AYUNA- levonorgestrel and ethinyl estradiol
Aurobindo Pharma Limited
Cigarette smoking increases the risk of serious cardiovascular events from combination oral contraceptive (COC) use. This risk increases with age, particularly in women over 35 years of age, and with the number of cigarettes smoked. For this reason, COCs, including Ayuna, are contraindicated in women who are over 35 years of age and smoke [see CONTRAINDICATIONS and WARNINGS (1)].
Ayuna (levonorgestrel and ethinyl estradiol tablets) is a combination oral contraceptive (COC) consisting of 21 orange active tablets, each containing 0.15 mg of levonorgestrel USP, a synthetic progestin and 0.03 mg of ethinyl estradiol USP, an estrogen, and 7 green inert tablets (without hormones).
The structural formulas for the active components are:
Levonorgestrel is chemically 18,19-Dinorpregn-4-en-20-yn-3-one, 13-ethyl-17-hydroxy-,(17α)-(-)-.
Ethinyl Estradiol is 19-nor-17α-pregna-1,3,5(10)-trien-20-yne-3, 17-diol.
Each orange active tablet contains the following inactive ingredients: croscarmellose sodium, FD&C Yellow No. 6 Aluminum Lake, lactose monohydrate, magnesium stearate, microcrystalline cellulose, and povidone.
Each green inert tablet contains the following inactive ingredients: anhydrous lactose, croscarmellose sodium, FD & C Blue No. 2 Aluminum Lake, ferric oxide (sicovit yellow 10), magnesium stearate, microcrystalline cellulose, and povidone.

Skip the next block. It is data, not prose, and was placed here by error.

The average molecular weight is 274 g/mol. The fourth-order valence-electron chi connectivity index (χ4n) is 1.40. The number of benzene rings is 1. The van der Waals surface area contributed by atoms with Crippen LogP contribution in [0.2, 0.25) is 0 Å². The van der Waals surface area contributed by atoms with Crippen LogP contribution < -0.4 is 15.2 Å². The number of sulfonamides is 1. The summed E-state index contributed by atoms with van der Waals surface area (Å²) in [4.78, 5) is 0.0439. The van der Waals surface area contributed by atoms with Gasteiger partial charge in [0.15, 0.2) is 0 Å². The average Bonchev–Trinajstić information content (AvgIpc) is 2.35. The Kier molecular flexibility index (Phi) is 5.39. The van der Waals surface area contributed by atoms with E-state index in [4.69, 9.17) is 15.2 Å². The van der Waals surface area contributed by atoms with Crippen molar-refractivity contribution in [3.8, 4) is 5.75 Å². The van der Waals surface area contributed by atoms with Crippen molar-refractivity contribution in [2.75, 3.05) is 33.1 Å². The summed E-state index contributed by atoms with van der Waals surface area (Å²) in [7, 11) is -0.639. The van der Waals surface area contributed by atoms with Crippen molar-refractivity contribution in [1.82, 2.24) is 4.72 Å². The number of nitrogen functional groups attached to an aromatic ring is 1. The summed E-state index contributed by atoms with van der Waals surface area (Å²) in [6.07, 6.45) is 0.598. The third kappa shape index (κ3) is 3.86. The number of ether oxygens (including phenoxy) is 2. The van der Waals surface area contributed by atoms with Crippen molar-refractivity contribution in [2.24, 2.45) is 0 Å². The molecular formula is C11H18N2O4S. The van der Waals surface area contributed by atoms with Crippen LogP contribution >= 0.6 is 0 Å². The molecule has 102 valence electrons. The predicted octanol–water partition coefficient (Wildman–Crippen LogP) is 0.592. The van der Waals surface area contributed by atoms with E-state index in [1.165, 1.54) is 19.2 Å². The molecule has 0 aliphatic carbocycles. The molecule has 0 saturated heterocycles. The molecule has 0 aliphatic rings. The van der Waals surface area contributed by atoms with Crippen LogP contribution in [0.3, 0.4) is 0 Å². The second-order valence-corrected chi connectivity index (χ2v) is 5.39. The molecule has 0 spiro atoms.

Combination oral contraceptives prevent pregnancy primarily by suppressing ovulation.
Ayuna is indicated for use by females of reproductive potential to prevent pregnancy.
Ayuna is contraindicated in females who are known to have the following conditions:
- A high risk of arterial or venous thrombotic diseases. Examples include women who are known to:
- Smoke, if over age 35 [see BOXED WARNING and WARNINGS (1)].
- Have current or history of deep vein thrombosis or pulmonary embolism [see WARNINGS (1)].
- Have cerebrovascular disease [see WARNINGS (1)].
- Have coronary artery disease [see WARNINGS (1)].
- Have thrombogenic valvular or thrombogenic rhythm diseases of the heart (for example, subacute bacterial endocarditis with valvular disease, or atrial fibrillation) [see WARNINGS (1)].
- Have inherited or acquired hypercoagulopathies [see WARNINGS (1)].
- Have uncontrolled hypertension or hypertension with vascular disease [see WARNINGS (3)].
- Have diabetes mellitus and are over age 35, diabetes mellitus with hypertension or vascular disease or other end-organ damage, or diabetes mellitus of >20 years duration [see WARNINGS (7)].
- Have headaches with focal neurological symptoms, migraine headaches with aura, or over age 35 with any migraine headaches [see WARNINGS (8)].
- Current diagnosis of, or history of, breast cancer, which may be hormone-sensitive.
- Liver tumors, acute viral hepatitis, or severe (decompensated) cirrhosis [see WARNINGS (2)].
- Use of Hepatitis C drug combinations containing ombitasvir/paritaprevir/ritonavir, with or without dasabuvir, due to the potential for ALT elevations [see WARNINGS (5)].
- Undiagnosed abnormal uterine bleeding [see WARNINGS (9)].
- Stop Ayuna if an arterial or venous thrombotic/thromboembolic event occurs.
- Stop Ayuna if there is unexplained loss of vision, proptosis, diplopia, papilledema, or retinal vascular lesions and evaluate for retinal vein thrombosis immediately.
- Discontinue Ayuna during prolonged immobilization. If feasible, stop Ayuna at least four weeks before and through two weeks after major surgery, or other surgeries known to have an elevated risk of thromboembolism.